Thanks to the whole passport-stolen-incident, we have to adjust our sails and skip San Clemente and our leisurely meander up the West Coast in a hired car … and get on another bus to get to the South African embassy in Los Angeles today. Hello Greyhound, my old friend.
It’s rough to be there around 5am, but at least the next three hours are just spent commuting.
We catch a cab to the embassy. It’s a pity I’m more concerned with getting this emergency passport than taking in the sights of LA.
The somewhat frightening face of a framed Jacob Zuma grins at us in the small waiting room area of the SA embassy. It’s quiet. Megan and I are the only ones there. I end up being assisted by a lovely lady called Lisa, who explains all my options – the recommended of course is to fly home immediately because an emergency passport is just that: your one ticket home – but I don’t want to cut a trip short that I worked so hard for (and had such a painful time getting visas for). So, despite her concern, I choose to keep my plans as they are and risk several trips on one piece of paper … including the long one home. To my joy, it only costs $19, a photo, fingerprints, and about thirty minutes’ wait until I have some official documentation.
I feel a lot better now. This was the first hurdle.
A few weeks prior to my trip, I was informed that I had some very distant relatives who live in Los Angeles. Jasha really wanted to meet me and I was happy to, so her daughter Carrie picks us up at the embassy to take us for lunch in Beverly Hills. It never stops being weird getting fetched and housed by complete strangers during my travels. But I am grateful. Especially since Carrie throws in a little guided tour in between the chitchat on the way to the Cheesecake Factory.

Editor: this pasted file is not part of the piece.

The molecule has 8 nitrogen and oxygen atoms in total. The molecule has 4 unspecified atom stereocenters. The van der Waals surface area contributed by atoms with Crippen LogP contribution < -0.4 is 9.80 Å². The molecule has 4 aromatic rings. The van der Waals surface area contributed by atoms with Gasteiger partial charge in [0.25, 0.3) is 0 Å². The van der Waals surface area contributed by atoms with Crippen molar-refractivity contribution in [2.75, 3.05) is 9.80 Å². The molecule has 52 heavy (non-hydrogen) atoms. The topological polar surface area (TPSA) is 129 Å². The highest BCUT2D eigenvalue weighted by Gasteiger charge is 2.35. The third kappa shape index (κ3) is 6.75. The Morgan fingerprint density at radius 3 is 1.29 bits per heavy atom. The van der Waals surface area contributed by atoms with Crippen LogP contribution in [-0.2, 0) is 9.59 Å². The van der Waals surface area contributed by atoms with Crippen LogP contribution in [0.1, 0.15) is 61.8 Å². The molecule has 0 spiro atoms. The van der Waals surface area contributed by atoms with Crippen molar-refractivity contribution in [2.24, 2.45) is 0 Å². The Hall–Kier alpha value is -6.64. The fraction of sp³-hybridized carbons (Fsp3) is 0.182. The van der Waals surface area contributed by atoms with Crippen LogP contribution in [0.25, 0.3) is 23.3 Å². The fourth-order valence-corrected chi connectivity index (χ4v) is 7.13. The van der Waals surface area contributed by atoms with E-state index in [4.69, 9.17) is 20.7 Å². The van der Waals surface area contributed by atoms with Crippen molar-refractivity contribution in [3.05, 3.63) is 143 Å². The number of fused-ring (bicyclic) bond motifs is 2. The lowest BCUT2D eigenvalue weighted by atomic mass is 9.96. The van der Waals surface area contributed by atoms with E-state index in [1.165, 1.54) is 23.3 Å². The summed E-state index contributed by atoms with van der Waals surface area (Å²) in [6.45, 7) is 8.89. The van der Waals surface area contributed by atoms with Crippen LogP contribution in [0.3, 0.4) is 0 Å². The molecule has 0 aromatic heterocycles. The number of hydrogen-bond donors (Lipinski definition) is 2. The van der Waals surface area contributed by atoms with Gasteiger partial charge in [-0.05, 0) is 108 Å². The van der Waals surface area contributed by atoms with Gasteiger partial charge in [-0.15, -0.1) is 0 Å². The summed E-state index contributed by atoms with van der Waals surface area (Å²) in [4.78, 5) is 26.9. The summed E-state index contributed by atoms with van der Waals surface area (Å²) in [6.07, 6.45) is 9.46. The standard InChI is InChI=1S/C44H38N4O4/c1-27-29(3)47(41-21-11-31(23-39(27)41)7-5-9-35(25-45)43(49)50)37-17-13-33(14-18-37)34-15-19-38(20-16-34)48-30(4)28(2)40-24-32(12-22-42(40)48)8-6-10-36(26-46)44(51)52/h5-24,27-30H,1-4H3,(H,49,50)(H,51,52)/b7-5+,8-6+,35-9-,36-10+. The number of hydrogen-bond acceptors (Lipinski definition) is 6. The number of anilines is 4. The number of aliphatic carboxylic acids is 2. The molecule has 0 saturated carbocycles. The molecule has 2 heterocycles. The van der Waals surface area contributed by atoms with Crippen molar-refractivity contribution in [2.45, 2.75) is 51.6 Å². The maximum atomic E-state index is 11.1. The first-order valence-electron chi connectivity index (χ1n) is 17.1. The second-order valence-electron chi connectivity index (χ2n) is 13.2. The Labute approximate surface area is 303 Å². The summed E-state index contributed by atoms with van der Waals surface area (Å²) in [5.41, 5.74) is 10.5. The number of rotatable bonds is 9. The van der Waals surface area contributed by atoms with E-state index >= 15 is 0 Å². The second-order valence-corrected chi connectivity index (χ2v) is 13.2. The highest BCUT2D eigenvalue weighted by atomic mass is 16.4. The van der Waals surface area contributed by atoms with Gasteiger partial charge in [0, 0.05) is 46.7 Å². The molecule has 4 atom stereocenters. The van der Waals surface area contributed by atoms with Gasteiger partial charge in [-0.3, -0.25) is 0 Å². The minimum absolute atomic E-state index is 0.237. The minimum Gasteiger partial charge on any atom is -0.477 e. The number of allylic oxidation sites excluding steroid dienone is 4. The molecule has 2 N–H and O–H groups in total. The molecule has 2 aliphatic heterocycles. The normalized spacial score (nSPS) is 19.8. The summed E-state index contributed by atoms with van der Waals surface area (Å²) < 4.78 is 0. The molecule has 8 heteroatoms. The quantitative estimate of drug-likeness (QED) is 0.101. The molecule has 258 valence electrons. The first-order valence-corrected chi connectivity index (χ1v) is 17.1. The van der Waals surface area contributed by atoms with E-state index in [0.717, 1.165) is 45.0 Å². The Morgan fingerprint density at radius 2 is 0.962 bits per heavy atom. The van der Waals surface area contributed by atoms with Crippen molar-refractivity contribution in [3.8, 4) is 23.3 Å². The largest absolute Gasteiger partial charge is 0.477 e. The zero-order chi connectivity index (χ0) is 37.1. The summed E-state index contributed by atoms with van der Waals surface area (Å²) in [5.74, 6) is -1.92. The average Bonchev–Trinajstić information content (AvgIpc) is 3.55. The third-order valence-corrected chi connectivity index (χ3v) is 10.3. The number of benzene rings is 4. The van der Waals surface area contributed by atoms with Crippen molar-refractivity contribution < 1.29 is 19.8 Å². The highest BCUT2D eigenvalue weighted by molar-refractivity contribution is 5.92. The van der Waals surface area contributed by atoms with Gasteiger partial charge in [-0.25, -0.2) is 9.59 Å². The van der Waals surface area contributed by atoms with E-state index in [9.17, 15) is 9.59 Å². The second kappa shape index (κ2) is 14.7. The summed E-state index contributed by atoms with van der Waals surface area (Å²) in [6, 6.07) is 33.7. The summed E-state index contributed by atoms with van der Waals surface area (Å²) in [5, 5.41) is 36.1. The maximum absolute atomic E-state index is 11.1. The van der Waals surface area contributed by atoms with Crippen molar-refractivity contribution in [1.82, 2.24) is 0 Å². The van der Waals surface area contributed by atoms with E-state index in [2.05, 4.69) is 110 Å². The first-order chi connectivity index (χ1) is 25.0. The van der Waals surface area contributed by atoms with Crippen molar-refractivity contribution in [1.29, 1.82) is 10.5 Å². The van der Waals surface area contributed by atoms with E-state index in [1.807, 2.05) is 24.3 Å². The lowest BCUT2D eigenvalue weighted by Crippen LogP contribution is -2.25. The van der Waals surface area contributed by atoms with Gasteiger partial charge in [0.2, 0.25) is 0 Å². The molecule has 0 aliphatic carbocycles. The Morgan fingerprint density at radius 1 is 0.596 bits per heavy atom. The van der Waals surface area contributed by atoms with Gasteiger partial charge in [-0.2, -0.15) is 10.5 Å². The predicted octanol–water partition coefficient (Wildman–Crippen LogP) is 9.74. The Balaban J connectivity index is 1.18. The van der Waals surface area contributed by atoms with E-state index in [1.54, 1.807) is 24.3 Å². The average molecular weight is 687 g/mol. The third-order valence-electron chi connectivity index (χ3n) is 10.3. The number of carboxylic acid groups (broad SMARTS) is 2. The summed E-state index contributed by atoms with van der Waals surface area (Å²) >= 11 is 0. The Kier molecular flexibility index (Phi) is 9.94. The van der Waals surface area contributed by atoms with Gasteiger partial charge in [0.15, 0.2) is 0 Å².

Now I start to see Los Angeles. The impeccably dressed toddlers. The traffic. The palm trees lining the streets. The common sightings of Lamborghinis and Ferraris. Lindsay Lohan.
Kidding. We don’t really spot anyone famous.
Lunch is great and I am enjoying the company of Jasha, Carrie, and her playful toddler Sophia.
I have, however, made plans to stay with an old school and dancing friend in Venice, and Carrie kindly drops us off. Her car’s built-in GPS cleverly indicates the roads with less traffic congestion to get us there quicker.
Lissa welcomes us with a drink and a tour of their home. I haven’t seen her in six years or so. When her husband Chad returns home, we each grab a bicycle – and Chad masterfully holds and straps two surfboards to his! – and we set off for a viewing of the sunset on the beach.
Riding through traffic on a bike will probably never stop terrifying me, but it’s a short ride and before I know it, the sand is falling away underneath my soles. Chad braves the messy surf while the wind whips our hair around and the sun dips below the pier as a giant yellow ball.
A trip home to change and get the sand off ourselves – without getting any inside the house! – before we head out again on a slightly scenic route to meet up with a friend and eat supper at Lula’s Mexican. They do actually have chilli poppers (hooray!) and some rather potent margaritas …
The night bike ride back home is less scary and more magical, reminding me of the days when this was entirely normal in the Netherlands.